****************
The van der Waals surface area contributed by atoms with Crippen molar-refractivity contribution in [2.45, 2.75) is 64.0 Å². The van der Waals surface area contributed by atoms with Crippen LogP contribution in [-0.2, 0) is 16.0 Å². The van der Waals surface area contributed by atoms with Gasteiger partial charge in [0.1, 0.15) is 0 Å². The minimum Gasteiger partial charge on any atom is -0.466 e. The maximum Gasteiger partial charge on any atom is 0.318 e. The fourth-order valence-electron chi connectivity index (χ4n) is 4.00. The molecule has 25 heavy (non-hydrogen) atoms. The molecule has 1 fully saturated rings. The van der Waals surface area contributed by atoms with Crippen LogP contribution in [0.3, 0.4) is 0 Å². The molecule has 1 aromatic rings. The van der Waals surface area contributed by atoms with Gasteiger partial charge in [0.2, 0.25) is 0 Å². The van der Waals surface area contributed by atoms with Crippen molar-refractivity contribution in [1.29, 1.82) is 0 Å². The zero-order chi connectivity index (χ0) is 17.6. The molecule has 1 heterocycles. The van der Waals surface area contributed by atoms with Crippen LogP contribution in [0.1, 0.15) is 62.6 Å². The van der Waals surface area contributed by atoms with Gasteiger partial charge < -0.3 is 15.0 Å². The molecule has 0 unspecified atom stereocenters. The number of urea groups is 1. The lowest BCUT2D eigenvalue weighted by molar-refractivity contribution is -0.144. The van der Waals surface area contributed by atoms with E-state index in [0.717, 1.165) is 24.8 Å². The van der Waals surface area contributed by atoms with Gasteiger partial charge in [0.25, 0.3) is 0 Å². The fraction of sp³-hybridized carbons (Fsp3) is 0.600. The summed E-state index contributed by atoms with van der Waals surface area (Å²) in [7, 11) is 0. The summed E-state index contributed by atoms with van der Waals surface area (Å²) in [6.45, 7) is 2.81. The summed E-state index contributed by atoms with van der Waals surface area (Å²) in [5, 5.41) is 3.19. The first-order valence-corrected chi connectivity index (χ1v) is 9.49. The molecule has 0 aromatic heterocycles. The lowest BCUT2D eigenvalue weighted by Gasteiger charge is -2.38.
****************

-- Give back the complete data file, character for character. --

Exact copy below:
The van der Waals surface area contributed by atoms with Crippen molar-refractivity contribution in [2.45, 2.75) is 64.0 Å². The van der Waals surface area contributed by atoms with Crippen LogP contribution in [-0.2, 0) is 16.0 Å². The van der Waals surface area contributed by atoms with Gasteiger partial charge in [0.1, 0.15) is 0 Å². The minimum Gasteiger partial charge on any atom is -0.466 e. The maximum Gasteiger partial charge on any atom is 0.318 e. The fourth-order valence-electron chi connectivity index (χ4n) is 4.00. The molecule has 25 heavy (non-hydrogen) atoms. The molecule has 1 fully saturated rings. The van der Waals surface area contributed by atoms with Crippen LogP contribution in [0.3, 0.4) is 0 Å². The molecule has 1 aromatic rings. The van der Waals surface area contributed by atoms with Gasteiger partial charge in [0.2, 0.25) is 0 Å². The van der Waals surface area contributed by atoms with Crippen molar-refractivity contribution in [1.29, 1.82) is 0 Å². The zero-order chi connectivity index (χ0) is 17.6. The molecule has 1 heterocycles. The van der Waals surface area contributed by atoms with Crippen LogP contribution in [0.1, 0.15) is 62.6 Å². The van der Waals surface area contributed by atoms with Gasteiger partial charge < -0.3 is 15.0 Å². The molecule has 0 unspecified atom stereocenters. The number of urea groups is 1. The lowest BCUT2D eigenvalue weighted by molar-refractivity contribution is -0.144. The van der Waals surface area contributed by atoms with E-state index in [0.717, 1.165) is 24.8 Å². The van der Waals surface area contributed by atoms with Gasteiger partial charge in [0.25, 0.3) is 0 Å². The fraction of sp³-hybridized carbons (Fsp3) is 0.600. The summed E-state index contributed by atoms with van der Waals surface area (Å²) in [7, 11) is 0. The summed E-state index contributed by atoms with van der Waals surface area (Å²) in [6.45, 7) is 2.81. The summed E-state index contributed by atoms with van der Waals surface area (Å²) in [5, 5.41) is 3.19. The first-order valence-corrected chi connectivity index (χ1v) is 9.49. The molecule has 0 aromatic heterocycles. The lowest BCUT2D eigenvalue weighted by Gasteiger charge is -2.38.